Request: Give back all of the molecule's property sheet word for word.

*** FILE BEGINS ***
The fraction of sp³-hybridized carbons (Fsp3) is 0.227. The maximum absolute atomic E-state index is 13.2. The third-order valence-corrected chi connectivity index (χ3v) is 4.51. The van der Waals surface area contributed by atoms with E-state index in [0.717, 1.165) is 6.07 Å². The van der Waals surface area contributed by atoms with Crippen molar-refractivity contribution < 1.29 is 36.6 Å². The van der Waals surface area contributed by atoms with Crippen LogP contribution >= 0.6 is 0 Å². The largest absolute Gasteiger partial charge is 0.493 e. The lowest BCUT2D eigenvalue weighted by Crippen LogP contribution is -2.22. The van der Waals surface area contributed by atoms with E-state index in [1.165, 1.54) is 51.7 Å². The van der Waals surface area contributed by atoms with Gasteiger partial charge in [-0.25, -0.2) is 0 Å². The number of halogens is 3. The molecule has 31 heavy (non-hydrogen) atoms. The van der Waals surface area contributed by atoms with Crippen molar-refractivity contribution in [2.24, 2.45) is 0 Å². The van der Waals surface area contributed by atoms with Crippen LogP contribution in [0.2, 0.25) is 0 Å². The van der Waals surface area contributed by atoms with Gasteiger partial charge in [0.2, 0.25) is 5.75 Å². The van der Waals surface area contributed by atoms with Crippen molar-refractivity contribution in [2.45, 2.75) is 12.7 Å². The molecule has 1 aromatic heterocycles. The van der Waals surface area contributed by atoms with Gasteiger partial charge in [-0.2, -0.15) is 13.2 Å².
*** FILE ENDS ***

The fraction of sp³-hybridized carbons (Fsp3) is 0.227. The maximum absolute atomic E-state index is 13.2. The third-order valence-corrected chi connectivity index (χ3v) is 4.51. The van der Waals surface area contributed by atoms with E-state index in [0.717, 1.165) is 6.07 Å². The van der Waals surface area contributed by atoms with Crippen molar-refractivity contribution < 1.29 is 36.6 Å². The van der Waals surface area contributed by atoms with Crippen LogP contribution >= 0.6 is 0 Å². The largest absolute Gasteiger partial charge is 0.493 e. The lowest BCUT2D eigenvalue weighted by Crippen LogP contribution is -2.22. The van der Waals surface area contributed by atoms with E-state index in [1.165, 1.54) is 51.7 Å². The van der Waals surface area contributed by atoms with Gasteiger partial charge in [-0.25, -0.2) is 0 Å². The number of halogens is 3. The molecule has 31 heavy (non-hydrogen) atoms. The van der Waals surface area contributed by atoms with Crippen molar-refractivity contribution in [2.24, 2.45) is 0 Å². The van der Waals surface area contributed by atoms with Crippen LogP contribution in [0.2, 0.25) is 0 Å². The van der Waals surface area contributed by atoms with Gasteiger partial charge in [0.2, 0.25) is 5.75 Å². The van der Waals surface area contributed by atoms with Crippen molar-refractivity contribution in [2.45, 2.75) is 12.7 Å². The molecule has 1 aromatic heterocycles. The van der Waals surface area contributed by atoms with Gasteiger partial charge in [-0.2, -0.15) is 13.2 Å².